The Internal Revenue Service (IRS) is looking into the possibility of taxing non-fungible tokens (NFTs) at the same rate as other collectibles like fine wine, works of art and stamps – a move that would more likely affect NFT enthusiasts.
Guidance from the Treasury Department and the IRS published Tuesday is the first-ever attempt of the U.S. tax authority to clarify the tax treatment of NFTs, digital assets, or digital collectibles, which would directly address taxpayers’ concerns about their NFTs.
The proposed guidelines also sought comments from the public concerning the tax treatment of NFTs, which will be open until June 19.
“The Treasury Department and the Internal Revenue Service today announced that they are soliciting feedback for upcoming guidance regarding the tax treatment of a nonfungible token (NFT) as a collectible under the tax law. Today’s guidance also requests comments on the treatment of NFTs as collectibles and describes how the IRS intends to determine whether an NFT is a collectible until further guidance is issued,” the announcement read.
In the notice, the IRS noted that until additional guidance is issued, it will use a “look-through analysis” when classifying if the NFT should be treated as a collectible, or if its associated asset falls under the definition of a collectible as stated in the tax code.
To help the public with their comments on the issued guidelines, the IRS shared its definition of collectible and acquisition thereof.
“Acquisition of a collectible by an individual retirement account (IRA) or individually-directed account of a qualified plan is treated as a distribution from the account equal to the cost to the account of the collectible. Generally, collectibles also do not have as advantageous capital-gains tax treatment as other capital assets.”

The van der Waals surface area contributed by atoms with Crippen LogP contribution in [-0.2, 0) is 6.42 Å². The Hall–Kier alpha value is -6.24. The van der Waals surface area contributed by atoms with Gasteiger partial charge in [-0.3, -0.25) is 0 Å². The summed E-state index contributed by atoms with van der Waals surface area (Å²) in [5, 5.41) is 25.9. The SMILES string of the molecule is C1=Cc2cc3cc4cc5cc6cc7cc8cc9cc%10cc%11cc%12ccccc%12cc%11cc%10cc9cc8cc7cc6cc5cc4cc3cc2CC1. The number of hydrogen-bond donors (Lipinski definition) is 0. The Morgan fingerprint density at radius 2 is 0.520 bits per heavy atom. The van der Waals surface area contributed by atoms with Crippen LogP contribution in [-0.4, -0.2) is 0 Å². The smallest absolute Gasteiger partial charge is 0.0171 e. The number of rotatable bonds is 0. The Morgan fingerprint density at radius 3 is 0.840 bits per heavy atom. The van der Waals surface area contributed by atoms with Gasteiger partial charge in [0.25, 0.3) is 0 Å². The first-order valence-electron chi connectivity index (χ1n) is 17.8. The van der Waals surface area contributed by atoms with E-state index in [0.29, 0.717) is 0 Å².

The notice further read that until additional guidance is issued, the IRS intends to determine when an NFT is treated as a collectible by using a “look-through analysis.”
“Under the look-through analysis, an NFT is treated as a collectible if the NFT’s associated right or asset falls under the definition of collectible in the tax code. For example, a gem is a collectible under section 408(m); therefore, an NFT that certifies ownership of a gem is a collectible,” the IRS said in the news release.
In October last year, the U.S. tax authority expanded its instructions for filing tax forms and made sure that it accommodates NFTs and cryptocurrencies.
Interestingly, the latest news about the IRS’ guidelines on NFT tax treatment was not received well by the industry. The 24-hour sales volume of the total NFT trading plummeted by 0.77% to $93 million while the total number of sales plunged by 24% over the past 24 hours.
The NFT industry currently has a total market capitalization of $600 million.
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